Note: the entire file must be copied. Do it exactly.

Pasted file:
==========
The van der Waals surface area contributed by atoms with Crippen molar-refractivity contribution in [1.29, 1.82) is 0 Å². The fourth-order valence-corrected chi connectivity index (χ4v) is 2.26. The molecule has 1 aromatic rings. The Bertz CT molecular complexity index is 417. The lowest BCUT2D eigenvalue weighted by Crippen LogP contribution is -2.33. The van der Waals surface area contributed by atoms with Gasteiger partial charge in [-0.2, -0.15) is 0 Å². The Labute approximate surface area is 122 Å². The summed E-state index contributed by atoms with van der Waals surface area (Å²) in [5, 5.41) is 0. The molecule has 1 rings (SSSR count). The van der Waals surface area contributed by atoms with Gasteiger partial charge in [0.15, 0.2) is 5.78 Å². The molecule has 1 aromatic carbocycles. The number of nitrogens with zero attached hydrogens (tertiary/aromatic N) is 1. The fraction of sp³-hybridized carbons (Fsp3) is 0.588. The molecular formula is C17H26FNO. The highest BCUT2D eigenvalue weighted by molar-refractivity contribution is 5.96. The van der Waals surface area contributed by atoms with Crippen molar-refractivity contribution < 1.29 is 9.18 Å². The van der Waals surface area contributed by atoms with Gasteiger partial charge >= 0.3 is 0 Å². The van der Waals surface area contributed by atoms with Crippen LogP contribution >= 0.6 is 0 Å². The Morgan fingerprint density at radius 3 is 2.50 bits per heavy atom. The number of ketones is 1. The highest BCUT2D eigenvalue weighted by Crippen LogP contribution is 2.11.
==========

The van der Waals surface area contributed by atoms with Crippen molar-refractivity contribution in [1.29, 1.82) is 0 Å². The fourth-order valence-corrected chi connectivity index (χ4v) is 2.26. The molecule has 1 aromatic rings. The Bertz CT molecular complexity index is 417. The lowest BCUT2D eigenvalue weighted by Crippen LogP contribution is -2.33. The van der Waals surface area contributed by atoms with Gasteiger partial charge in [-0.2, -0.15) is 0 Å². The Labute approximate surface area is 122 Å². The summed E-state index contributed by atoms with van der Waals surface area (Å²) in [5, 5.41) is 0. The molecule has 1 rings (SSSR count). The van der Waals surface area contributed by atoms with Gasteiger partial charge in [0.15, 0.2) is 5.78 Å². The molecule has 1 aromatic carbocycles. The number of nitrogens with zero attached hydrogens (tertiary/aromatic N) is 1. The fraction of sp³-hybridized carbons (Fsp3) is 0.588. The molecular formula is C17H26FNO. The highest BCUT2D eigenvalue weighted by molar-refractivity contribution is 5.96. The van der Waals surface area contributed by atoms with Crippen molar-refractivity contribution < 1.29 is 9.18 Å². The van der Waals surface area contributed by atoms with Gasteiger partial charge >= 0.3 is 0 Å². The van der Waals surface area contributed by atoms with Crippen LogP contribution >= 0.6 is 0 Å². The Morgan fingerprint density at radius 3 is 2.50 bits per heavy atom. The number of ketones is 1. The highest BCUT2D eigenvalue weighted by Crippen LogP contribution is 2.11.